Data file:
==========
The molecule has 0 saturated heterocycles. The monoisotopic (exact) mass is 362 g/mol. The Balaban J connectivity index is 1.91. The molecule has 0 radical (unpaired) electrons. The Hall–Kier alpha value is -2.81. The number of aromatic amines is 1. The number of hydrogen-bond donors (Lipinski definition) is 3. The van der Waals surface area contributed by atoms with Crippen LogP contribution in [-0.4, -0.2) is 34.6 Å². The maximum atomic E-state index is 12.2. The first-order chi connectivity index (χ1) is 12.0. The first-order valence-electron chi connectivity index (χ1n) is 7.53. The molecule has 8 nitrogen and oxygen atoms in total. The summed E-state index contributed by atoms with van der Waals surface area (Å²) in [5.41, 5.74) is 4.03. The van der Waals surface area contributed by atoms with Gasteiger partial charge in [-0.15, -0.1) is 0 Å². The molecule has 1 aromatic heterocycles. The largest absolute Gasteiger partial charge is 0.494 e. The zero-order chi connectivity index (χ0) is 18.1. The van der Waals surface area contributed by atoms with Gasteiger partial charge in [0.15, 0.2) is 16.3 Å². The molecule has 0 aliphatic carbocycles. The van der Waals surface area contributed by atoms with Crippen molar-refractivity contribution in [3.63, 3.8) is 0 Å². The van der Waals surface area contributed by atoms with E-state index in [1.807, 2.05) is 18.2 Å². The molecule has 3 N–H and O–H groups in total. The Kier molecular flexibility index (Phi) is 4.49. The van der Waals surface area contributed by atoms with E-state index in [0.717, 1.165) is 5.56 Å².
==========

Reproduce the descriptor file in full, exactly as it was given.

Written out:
The molecule has 0 saturated heterocycles. The monoisotopic (exact) mass is 362 g/mol. The Balaban J connectivity index is 1.91. The molecule has 0 radical (unpaired) electrons. The Hall–Kier alpha value is -2.81. The number of aromatic amines is 1. The number of hydrogen-bond donors (Lipinski definition) is 3. The van der Waals surface area contributed by atoms with Crippen LogP contribution in [-0.4, -0.2) is 34.6 Å². The maximum atomic E-state index is 12.2. The first-order chi connectivity index (χ1) is 12.0. The first-order valence-electron chi connectivity index (χ1n) is 7.53. The molecule has 8 nitrogen and oxygen atoms in total. The summed E-state index contributed by atoms with van der Waals surface area (Å²) in [5.41, 5.74) is 4.03. The van der Waals surface area contributed by atoms with Gasteiger partial charge in [-0.15, -0.1) is 0 Å². The molecule has 1 aromatic heterocycles. The largest absolute Gasteiger partial charge is 0.494 e. The zero-order chi connectivity index (χ0) is 18.1. The van der Waals surface area contributed by atoms with Gasteiger partial charge in [0.15, 0.2) is 16.3 Å². The molecule has 0 aliphatic carbocycles. The van der Waals surface area contributed by atoms with Crippen molar-refractivity contribution in [3.63, 3.8) is 0 Å². The van der Waals surface area contributed by atoms with E-state index in [1.807, 2.05) is 18.2 Å². The molecule has 3 N–H and O–H groups in total. The Kier molecular flexibility index (Phi) is 4.49. The van der Waals surface area contributed by atoms with E-state index in [0.717, 1.165) is 5.56 Å².